I called one of the route segments “Tour de Stabbur”. The whole segment is one Stabbur after another and the next stabbur was more beautiful than the last. Sometimes they were gone and next you get to see them, one after another. I even encountered a tiny one. In case you're wondering what kind of animal of plant I'm talking about (it does have legs!), then I'll have to disappoint you: it is a storage shed.
This is a traditional Norwegian building, designed for the storage of food. It was made of wood, using the old log cabin technique, and comes in many shapes and sizes. For the most part, it is instantly recognizable. Some of the existing buildings are very old, and some are beautifully crafted. The stabbur typically consisted of one or two floors, and was elevated from the ground, standing on stilts or pillars made of wood or stone. The pillars were shaped in a certain way, often with a wide stone slate on top, preventing mice and other rodents from finding their way in. For the same reason, there would be a gap between the outside stairs and the building itself.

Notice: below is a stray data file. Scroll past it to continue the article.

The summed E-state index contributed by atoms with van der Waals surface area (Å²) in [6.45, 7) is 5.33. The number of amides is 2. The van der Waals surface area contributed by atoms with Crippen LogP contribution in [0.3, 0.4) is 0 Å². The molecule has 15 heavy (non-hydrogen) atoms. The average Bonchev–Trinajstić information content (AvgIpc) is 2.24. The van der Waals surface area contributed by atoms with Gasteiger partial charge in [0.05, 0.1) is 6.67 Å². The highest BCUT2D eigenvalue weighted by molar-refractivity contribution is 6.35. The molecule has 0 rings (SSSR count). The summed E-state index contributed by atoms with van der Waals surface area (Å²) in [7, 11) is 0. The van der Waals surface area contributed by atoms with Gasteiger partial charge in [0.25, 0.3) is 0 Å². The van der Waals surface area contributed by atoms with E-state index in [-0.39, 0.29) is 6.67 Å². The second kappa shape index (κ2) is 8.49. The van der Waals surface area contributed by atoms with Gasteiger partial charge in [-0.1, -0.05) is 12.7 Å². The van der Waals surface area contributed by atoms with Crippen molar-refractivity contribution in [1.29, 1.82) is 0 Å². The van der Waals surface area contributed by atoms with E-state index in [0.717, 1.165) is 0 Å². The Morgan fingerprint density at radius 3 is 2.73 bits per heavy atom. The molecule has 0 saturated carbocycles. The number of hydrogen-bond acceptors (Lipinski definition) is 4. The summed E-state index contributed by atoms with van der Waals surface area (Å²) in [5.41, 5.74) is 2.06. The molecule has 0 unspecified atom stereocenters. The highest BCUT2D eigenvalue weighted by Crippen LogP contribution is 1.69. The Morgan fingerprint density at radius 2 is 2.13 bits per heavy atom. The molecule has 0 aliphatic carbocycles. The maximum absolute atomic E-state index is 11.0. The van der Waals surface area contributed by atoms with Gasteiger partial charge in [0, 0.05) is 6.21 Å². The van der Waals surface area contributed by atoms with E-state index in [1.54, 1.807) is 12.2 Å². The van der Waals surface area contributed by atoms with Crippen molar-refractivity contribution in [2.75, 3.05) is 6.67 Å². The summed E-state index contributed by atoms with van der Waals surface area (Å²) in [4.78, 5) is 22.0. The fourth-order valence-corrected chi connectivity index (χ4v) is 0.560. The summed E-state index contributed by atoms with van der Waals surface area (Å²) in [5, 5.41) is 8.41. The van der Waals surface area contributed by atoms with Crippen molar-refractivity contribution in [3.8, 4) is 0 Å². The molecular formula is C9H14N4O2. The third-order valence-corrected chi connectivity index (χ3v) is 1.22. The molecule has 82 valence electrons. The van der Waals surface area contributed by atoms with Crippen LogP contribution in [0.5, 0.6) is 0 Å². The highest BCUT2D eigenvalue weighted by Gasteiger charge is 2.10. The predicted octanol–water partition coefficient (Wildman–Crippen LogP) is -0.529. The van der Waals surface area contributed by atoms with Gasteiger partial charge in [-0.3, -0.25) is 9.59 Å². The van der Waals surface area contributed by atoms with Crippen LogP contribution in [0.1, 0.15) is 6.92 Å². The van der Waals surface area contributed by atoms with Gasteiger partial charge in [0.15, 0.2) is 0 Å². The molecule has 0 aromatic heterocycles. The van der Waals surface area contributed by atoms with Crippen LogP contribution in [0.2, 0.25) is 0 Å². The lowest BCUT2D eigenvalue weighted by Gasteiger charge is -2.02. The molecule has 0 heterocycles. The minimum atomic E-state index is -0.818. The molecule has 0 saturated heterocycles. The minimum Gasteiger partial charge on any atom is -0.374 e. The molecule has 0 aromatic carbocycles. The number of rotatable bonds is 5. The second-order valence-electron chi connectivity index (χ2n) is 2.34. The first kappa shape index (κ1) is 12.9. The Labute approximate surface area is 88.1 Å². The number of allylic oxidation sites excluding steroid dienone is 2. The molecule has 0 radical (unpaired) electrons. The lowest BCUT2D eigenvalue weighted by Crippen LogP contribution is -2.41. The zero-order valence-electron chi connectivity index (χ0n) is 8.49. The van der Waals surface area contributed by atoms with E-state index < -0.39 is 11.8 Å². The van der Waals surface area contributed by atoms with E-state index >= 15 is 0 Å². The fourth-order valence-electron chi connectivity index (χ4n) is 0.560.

A lot of stabburs are converted into cabins, and there are a lot of them along the St. Olav’s Way where you can stay for the night.
An example of a Stabbur that has been converted into a pilgrims accommodation, Arteid Vestre (no 10. in the guide)